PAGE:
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Western Virginia Lawmakers Pushing Pipeline-related Legislation

Lawmakers from southwest Virginia are pushing several bills responding to controversial plans to build natural gas pipelines in Virginia.

For Senator John Edwards, a Democrat from Roanoke, the concern over the Atlantic Coast and Mountain Valley pipelines is not just about politics. It’s about preserving groundwater and protecting the rights of landowners. And basic safety. “Keep in mind that pipelines leak. They all leak," Edwards said at during a news conference at the capitol. "People are not aware of that. They leak all the time, and they have to check them all the time. And all you need is a leak and a spark and BAM you have a forest fire.”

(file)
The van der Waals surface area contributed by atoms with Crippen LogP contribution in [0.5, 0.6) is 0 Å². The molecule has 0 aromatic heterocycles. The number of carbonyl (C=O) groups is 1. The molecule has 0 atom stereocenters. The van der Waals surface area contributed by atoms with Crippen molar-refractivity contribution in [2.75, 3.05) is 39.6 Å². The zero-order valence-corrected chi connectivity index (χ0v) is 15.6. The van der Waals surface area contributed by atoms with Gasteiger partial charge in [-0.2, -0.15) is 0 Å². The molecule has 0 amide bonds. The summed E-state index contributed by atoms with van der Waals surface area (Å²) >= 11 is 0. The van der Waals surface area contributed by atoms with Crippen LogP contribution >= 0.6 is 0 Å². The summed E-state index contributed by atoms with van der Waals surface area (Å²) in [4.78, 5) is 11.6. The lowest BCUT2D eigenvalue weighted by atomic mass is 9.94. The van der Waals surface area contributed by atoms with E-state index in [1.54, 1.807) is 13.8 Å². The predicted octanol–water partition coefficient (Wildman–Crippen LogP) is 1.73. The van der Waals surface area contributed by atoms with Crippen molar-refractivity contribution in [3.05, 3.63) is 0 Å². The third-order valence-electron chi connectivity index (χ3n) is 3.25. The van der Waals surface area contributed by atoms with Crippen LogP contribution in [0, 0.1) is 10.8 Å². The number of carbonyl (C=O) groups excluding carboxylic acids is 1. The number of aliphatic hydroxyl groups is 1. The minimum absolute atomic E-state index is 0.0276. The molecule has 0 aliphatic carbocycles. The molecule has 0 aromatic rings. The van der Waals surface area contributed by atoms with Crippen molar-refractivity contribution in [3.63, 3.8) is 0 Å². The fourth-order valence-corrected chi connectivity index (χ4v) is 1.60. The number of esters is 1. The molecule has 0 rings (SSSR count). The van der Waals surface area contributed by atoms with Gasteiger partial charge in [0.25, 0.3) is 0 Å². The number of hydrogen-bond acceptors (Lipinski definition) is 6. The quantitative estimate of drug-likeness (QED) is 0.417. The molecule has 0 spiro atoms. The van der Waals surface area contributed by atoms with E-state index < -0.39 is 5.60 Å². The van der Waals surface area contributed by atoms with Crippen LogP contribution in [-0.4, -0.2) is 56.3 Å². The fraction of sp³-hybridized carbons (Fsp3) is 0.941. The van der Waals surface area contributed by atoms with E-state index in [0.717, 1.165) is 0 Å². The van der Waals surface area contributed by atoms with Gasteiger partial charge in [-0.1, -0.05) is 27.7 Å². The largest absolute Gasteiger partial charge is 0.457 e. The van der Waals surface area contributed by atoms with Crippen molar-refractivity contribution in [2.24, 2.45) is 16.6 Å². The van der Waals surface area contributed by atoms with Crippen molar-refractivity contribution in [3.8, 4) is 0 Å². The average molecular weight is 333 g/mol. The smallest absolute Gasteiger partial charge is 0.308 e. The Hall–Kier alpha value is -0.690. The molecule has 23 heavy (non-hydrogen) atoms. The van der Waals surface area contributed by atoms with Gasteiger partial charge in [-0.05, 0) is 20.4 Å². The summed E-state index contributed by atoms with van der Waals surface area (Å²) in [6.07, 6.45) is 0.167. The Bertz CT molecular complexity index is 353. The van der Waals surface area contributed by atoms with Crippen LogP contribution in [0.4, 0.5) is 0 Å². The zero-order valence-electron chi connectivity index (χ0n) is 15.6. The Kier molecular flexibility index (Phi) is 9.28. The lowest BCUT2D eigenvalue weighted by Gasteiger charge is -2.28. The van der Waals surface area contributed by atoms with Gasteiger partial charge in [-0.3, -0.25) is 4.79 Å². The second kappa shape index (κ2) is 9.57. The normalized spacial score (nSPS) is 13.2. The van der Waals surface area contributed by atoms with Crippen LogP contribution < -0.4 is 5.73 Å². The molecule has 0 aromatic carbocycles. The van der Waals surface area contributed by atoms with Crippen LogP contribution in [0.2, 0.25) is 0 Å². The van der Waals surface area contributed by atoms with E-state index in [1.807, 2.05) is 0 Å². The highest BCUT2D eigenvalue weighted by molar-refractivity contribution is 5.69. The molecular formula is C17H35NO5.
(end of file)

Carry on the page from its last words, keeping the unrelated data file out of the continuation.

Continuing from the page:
That’s why Edwards and two other Democrats from southwest Virginia are pushing a handful of bills designed as a response to the controversial pipelines. Delegate Chris Hurst, a Democrat from Blacksburg, says lawmakers need to protect people who own land in the path of the pipeline from having surveyors randomly show up on their property. “We want to make sure that landowners are at the table not on the menu when it comes to the surveying process for these projects. And there’s going to be more of them to come. Don’t let anybody fool you,” Hurst said.

Delegate Sam Rasoul, a Democrat from Roanoke, has two bills that would strengthen the powers of the State Water Control Board. He says the board should not be a rubber stamp approving permits without serious consideration.

This report, provided by Virginia Public Radio, was made possible with support from the Virginia Education Association.

Michael Pope is an author and journalist who lives in Old Town Alexandria.